Updated news on the Gambino, Genovese, Bonanno, Lucchese and Colombo Organized Crime Families of New York City.

Sunday, November 24, 2013

Violent and notorious Rhode Island mobster sentenced to 9 years in prison

Frank “Bobo” Marrapese, one of the state’s most notorious mob figures, was sentenced to nine years in state prison on Monday after he pleaded guilty to racketeering conspiracy, extortion conspiracy and criminal usury.
Marrapese, 70, who was on parole for murder at the time of his arrest in May 2011, exhibited no emotion as he stood before Superior Court Judge William E. Carnes Jr. for sentencing. Long known as one of the most vicious enforcers in the Patriarca crime family, Marrapese looked like an ordinary senior citizen with gray, slick-backed hair, dress slacks, black sweater and oversize glasses.
The only clear giveaway of his legendary criminal past were the handcuffs and leg chains.
But though age has caught up with Marrapese, he believes that time hasn’t lessened his feared reputation on the street.
Special Assistant Attorney James Baum told the court that Marrapese was captured on a court-authorized wiretap in February 2011 chatting with Thomas “Red Ball” Hartley, a longtime organized crime associate.
“People know about me. What I’m about,” Marrapese said on the recording. “People [soil] their pants when they hear my name.”

The aging mobster was in court to plead guilty to seven counts from the 2011 arrest — racketeering conspiracy, five counts of extortion conspiracy and criminal usury, known as lending money at exorbitant interest rates. .
Baum argued that Marrapese’s record and the nature of the charges should prohibit him from earning credit for time served. He has been jailed since May 6, 2011, in the prison’s maximum-security unit.
Carnes disagreed, saying that Marrapese should get credit for spending the past 21/2 years in prison for violating the terms of his parole.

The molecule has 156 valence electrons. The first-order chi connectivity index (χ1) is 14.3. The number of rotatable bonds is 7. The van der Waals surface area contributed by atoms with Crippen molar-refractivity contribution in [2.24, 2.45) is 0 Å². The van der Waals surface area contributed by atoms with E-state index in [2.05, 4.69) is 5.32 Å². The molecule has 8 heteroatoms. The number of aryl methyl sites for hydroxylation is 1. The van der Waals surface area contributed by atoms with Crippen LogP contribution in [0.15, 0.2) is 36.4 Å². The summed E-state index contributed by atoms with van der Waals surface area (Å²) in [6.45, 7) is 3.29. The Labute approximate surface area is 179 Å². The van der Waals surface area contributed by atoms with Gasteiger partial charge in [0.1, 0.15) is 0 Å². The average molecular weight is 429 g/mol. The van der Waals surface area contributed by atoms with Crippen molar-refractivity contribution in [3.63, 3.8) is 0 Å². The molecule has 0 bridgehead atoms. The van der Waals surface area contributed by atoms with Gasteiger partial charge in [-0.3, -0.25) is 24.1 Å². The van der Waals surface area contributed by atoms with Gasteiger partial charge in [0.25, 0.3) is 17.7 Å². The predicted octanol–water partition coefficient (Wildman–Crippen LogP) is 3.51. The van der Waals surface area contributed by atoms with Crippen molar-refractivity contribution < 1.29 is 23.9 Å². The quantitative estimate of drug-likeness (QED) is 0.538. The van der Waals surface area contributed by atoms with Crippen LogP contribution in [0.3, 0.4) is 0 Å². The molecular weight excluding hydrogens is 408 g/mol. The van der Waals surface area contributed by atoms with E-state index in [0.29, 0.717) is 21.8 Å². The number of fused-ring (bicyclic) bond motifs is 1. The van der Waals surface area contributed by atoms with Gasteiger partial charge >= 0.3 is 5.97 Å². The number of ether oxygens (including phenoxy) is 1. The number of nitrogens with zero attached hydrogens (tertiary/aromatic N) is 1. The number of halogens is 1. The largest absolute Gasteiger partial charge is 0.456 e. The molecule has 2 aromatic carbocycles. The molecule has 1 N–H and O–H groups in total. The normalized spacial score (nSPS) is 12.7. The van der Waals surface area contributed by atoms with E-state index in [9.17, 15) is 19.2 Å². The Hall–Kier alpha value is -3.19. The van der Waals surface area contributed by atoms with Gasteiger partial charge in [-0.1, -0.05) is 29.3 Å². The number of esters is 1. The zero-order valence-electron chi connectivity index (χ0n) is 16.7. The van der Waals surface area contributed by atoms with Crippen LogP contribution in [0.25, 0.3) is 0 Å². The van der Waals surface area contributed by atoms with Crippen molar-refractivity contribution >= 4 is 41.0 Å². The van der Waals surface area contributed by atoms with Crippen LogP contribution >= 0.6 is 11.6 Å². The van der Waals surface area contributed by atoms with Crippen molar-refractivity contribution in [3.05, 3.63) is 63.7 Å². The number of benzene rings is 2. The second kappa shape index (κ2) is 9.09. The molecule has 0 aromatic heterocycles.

In April 2008, Marrapese, then 65, walked out of the Adult Correctional Institutions for the first time in 25 years — the sentence for the murder of Richard A. “Dickie” Callei — though Marrapese remained on parole. On March 15, 1975, Callei, a mob associate, spent the last hours of his life in the Acorn Social Club in the heart of Federal Hill.
Marrapese’s father owned the club.
Callei’s bullet-riddled body was discovered later that day near a golf course in Rehoboth, Mass. The murder remained unresolved for a decade, but Marrapese, a top earner for the Patriarca crime family, was always a prime suspect. He was finally convicted of the murder in September 1987.
The ’80s were a busy time for Marrapese. He was under indictment in 1984 for the Callei murder and for stealing asphalt from the city and using it to pave driveways and parking lots. His partner in crime in the asphalt case was Edward F. “Buckles” Melise, a city worker.
Marrapese, in a secretly recorded conversation that was played in court in June 1984 during a perjury conspiracy trial in which mob figure Alfred “Chippy” Scivola Jr was a defendant, knew his world was falling apart.
“How do you think I feel?” he said on the tape. “I got three houses, five businesses, five kids, two girlfriends and a wife, and now I’m right there. I’m almost at the top, where I’m set for life.”
That same decade, Marrapese was charged in two other murders: the May 1982 gangland slaying of Anthony “The Moron” Mirabella in Fidas Restaurant on Valley Street, and the August 1982 murder of Ronald McElroy, 20, of East Providence, who was beaten to death with a baseball bat after he inadvertently cut off Marrapese and a mob associate on Broadway in Providence. Marrapese was found not guilty in both murders.
It didn’t take Marrapese long to return to his criminal ways after his release from prison five years ago.
By fall 2010, Marrapese and several other high-profile mob figures, including Edward C. Lato and Scivola, were allegedly running a large-scale sports gambling ring that generated hundreds of thousands of dollars. The state police set out to break the criminal enterprise they say was run by Vincent R. “Tootsie” Tallo, of Johnston, and they obtained court-authorized wiretaps to record their conversations.
In May 2011, Marrapese, Lato, Scivola, Tallo and 21 others were arrested on racketeering, extortion, conspiracy and gambling charges. It was the charges from that arrest that led to Marrapese’s sentencing Monday.
Last year, Lato and Scivola pleaded guilty to federal crimes stemming from a lengthy investigation into New England mobsters shaking down Providence strip clubs for more than $1 million in extortion payments.
Lato, 66, is in a federal prison in Estill, S.C., until July 2019, while Scivola, 72, is in the federal medical center at Fort Devens, Mass., until January 2015.
In seeking credit for time served, Marrapese’s lawyer, John B. Harwood, said Monday that his client has had time to reflect in prison and he realizes that “the world has changed.”
Based on his advanced age and medical condition, Harwood said that Marrapese “should be given the benefit of the doubt.” Afterward, he shuffled out of the courtroom with two sheriffs serving as escorts. They took him to the lockup, where he remained until he was bused back to the ACI in Cranston.



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